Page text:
Station Eleven- Emily St. John Mandel
One of two post-apacolyptic books I've read in the past six weeks, this is the story of a troupe of surviving performers traveling from spot to spot several years after a deadly virus wiped out civilization. This story was not as realstic, and therefore not as moving to me as The Road. However, I did still find it entertaining. I liked the way the story skipped around in time from before, to during, and after the collapse of civilization. If you're looking for a bit of brain candy, something that's not too thought-provoking but still interesting enough to make you want to come back for more, this is your book. 

What about you? Read any good books lately? I'd love to know! I'm always looking for suggestions.

Tuesday, April 7, 2015

{Lifestyle} Disconnecting from Instagram

This year, for the first time in my life, I observed Lent. I'll have to write another post on another day about what I learned by participating, and exactly why I participated since I'm Protestant, but suffice it to say I rather surprised myself with the depth of what I took away from it. Today, however, I'm focusing on what I learned from taking a break, or fasting, from Instagram for 40 days. 

**During Lent, I alllowed myself a few exceptions. For example, I kept up with my #52weeksofhartlie series, and posted a couple of times for memorable occasions, birthdays, etc. It was mainly the looking at my feed, the scrolling, scrolling, scrolling for minutes up on end that I refrained from.**

Lessons Learned while Fasting from Instagram during Lent::

{1} I spent more meaningful time with my daughters. I didn't feel that incessent need to bring a camera phone to every activity of the day. I got to thinking, do my girls get sick of constantly having a camera thrust in their face while their just trying to play? Probably. It's okay to leave the camera alone and simply interact with them.

{2} I was not as attached to my phone. I was able to leave it in one room rather than carrying it with me around the house. I didn't automatically click the home button to check for notifications, or mindlessly scroll during moments of transition or down time. This was a very freeing feeling.

{3} I had more time to read. During the times when I would have been checking Instagram, I read a book instead. I recently discovered my library's ebook database that allows me to download books to my phone/ipad. It is just as easy to touch that icon and read as it is to touch the Instagram icon and scroll. Reading is an activity that I've always enjoyed but haven't had  much time for lately, so it felt good to get back into that habit. I even completed two books! Even now that Lent is over, I still find myself automatically touching the ebook app to read more often than looking at Insta. Yay for making a new, constructive habit!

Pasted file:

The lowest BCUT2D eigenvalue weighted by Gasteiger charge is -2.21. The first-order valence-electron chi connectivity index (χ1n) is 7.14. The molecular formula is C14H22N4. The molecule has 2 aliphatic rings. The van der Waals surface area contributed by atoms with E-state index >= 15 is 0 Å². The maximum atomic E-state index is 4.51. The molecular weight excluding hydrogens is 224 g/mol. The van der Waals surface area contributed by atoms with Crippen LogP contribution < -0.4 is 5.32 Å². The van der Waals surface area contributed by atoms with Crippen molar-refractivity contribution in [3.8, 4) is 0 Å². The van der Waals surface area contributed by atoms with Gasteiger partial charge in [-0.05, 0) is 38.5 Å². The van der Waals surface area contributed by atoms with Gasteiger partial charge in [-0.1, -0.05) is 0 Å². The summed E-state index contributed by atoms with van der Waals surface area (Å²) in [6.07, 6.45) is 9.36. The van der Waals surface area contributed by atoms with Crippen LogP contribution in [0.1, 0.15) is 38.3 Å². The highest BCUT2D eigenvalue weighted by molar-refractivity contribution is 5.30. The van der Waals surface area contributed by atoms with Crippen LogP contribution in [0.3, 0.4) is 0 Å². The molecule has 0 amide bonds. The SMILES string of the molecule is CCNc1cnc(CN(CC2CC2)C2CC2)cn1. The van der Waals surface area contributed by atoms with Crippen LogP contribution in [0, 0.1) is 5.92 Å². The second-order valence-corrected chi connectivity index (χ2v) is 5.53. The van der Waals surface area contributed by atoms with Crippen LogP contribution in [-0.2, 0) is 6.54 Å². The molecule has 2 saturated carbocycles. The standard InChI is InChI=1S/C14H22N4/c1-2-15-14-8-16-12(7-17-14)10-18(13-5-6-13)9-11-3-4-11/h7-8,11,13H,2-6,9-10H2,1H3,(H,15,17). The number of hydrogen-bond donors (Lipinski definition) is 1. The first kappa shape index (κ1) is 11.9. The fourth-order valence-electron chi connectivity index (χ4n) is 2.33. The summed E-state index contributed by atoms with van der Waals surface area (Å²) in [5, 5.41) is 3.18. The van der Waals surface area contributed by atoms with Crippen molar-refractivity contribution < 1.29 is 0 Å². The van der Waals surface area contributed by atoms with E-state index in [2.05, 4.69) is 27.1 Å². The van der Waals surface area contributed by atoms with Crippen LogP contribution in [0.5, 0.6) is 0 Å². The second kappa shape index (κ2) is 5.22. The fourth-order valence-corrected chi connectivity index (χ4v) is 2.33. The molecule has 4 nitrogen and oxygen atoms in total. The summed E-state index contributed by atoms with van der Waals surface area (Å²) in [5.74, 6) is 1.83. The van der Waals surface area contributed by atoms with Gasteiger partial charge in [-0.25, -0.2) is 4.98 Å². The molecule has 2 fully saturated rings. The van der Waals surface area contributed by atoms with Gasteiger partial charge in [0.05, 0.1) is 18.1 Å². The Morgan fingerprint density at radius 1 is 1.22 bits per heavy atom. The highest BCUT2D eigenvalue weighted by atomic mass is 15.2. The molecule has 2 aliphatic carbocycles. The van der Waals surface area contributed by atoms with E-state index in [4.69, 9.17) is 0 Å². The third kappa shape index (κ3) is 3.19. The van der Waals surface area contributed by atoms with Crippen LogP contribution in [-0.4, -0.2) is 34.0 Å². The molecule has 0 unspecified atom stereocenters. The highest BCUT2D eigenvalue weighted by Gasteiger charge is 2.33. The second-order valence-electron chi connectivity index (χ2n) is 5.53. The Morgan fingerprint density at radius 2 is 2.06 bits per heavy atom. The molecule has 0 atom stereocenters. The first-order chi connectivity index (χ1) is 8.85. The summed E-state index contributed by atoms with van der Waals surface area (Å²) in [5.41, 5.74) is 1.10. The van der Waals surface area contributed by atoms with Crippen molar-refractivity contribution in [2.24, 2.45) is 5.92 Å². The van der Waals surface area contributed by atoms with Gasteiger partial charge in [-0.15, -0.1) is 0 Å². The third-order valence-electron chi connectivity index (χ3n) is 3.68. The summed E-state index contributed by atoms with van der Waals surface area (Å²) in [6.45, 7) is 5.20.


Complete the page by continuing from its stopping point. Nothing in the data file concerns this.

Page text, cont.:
{4} When I wanted to take a picture, I reached for my "big camera," my Canon, more often than my iphone. This gave me an opportunity to improve my skill using it, which is something I've wanted to do for a while. Again, another constructive habit formed!

{5} Real talk time. Sometimes I get this feeling, I'm sure you know the one, when I look at other people's pictures. Their perfectly coordinated clothes; their modernly decorated and impossibly clean house with white walls and tons of natural light; their kids with the smocked dresses and clean faces; their spontaneous date night with their husband, complete with heels and a glass of expensive wine; their gourmet meals that somehow meet requirements of both Whole 30 and decadence. And I start wanting what they have, feeling discontent with all the good I have, and suddenly I'm in the middle of a pity party that discolors everything around me for the rest of the day. Or the week. And ya'll. I hate that. I hate that feeling. I hate comparing. It's a chronic disease I've struggled with for years. It's one I've battled and beaten with the sword of Scripture and the help of my God, and it's not one I want to be bedridden with again. Ever. So when Instagram, my current favorite hobby, starts looking a lot like comparison and discontentment and less like inspiration and community, that's when I know I need to step back. Funny how the enemy can turn your favorite thing against you, right? But not me, not from now on. A blogger I follow wrote a fantastic post about this exact subject, one that I bookmarked. Go read it if this is also a struggle for you. 

On the flip side...
{6} I didn't document as much. Sometimes an entire week would go by without a single new picture in my camera roll. I like having pictures of my girls at different ages and phases. I like snapping a selfie with Michael while we're on a date. For some reason, little random pictures like that didn't happen during this time period. This was a little disturbing to me and something I don't want to fall into the habit of.

{7} Instagram has become a hobby: photographing, editing, captioning, curating. I missed that creative outlet. In a lot of ways it has replaced my blog. While I still prefer my blog for longer posts about deeper, more detailed thoughts, Instagram is, well, instant. For most every day moments this is my prefered medium. If I had to pick one thing I missed the most, this is it. I missed the creativity.